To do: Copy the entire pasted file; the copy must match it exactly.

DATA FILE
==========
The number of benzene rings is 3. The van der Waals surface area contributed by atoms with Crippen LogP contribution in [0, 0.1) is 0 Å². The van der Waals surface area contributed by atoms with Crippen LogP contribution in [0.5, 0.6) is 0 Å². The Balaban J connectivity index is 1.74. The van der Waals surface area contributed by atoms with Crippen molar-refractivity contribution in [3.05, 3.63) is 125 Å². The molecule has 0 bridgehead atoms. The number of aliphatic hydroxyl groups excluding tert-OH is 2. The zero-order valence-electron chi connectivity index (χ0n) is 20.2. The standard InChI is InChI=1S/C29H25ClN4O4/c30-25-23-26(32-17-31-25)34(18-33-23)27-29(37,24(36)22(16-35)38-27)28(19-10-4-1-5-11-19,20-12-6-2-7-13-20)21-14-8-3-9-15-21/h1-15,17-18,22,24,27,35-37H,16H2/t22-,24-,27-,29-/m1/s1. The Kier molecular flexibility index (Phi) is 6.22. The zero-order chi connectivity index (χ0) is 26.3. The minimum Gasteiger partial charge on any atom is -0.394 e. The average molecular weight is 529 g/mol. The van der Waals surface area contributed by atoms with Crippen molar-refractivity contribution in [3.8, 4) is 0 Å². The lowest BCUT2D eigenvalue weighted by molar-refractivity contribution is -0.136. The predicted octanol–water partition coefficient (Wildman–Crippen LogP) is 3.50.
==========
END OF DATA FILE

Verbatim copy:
The number of benzene rings is 3. The van der Waals surface area contributed by atoms with Crippen LogP contribution in [0, 0.1) is 0 Å². The van der Waals surface area contributed by atoms with Crippen LogP contribution in [0.5, 0.6) is 0 Å². The Balaban J connectivity index is 1.74. The van der Waals surface area contributed by atoms with Crippen molar-refractivity contribution in [3.05, 3.63) is 125 Å². The molecule has 0 bridgehead atoms. The number of aliphatic hydroxyl groups excluding tert-OH is 2. The zero-order valence-electron chi connectivity index (χ0n) is 20.2. The standard InChI is InChI=1S/C29H25ClN4O4/c30-25-23-26(32-17-31-25)34(18-33-23)27-29(37,24(36)22(16-35)38-27)28(19-10-4-1-5-11-19,20-12-6-2-7-13-20)21-14-8-3-9-15-21/h1-15,17-18,22,24,27,35-37H,16H2/t22-,24-,27-,29-/m1/s1. The Kier molecular flexibility index (Phi) is 6.22. The zero-order chi connectivity index (χ0) is 26.3. The minimum Gasteiger partial charge on any atom is -0.394 e. The average molecular weight is 529 g/mol. The van der Waals surface area contributed by atoms with Crippen molar-refractivity contribution in [3.8, 4) is 0 Å². The lowest BCUT2D eigenvalue weighted by molar-refractivity contribution is -0.136. The predicted octanol–water partition coefficient (Wildman–Crippen LogP) is 3.50.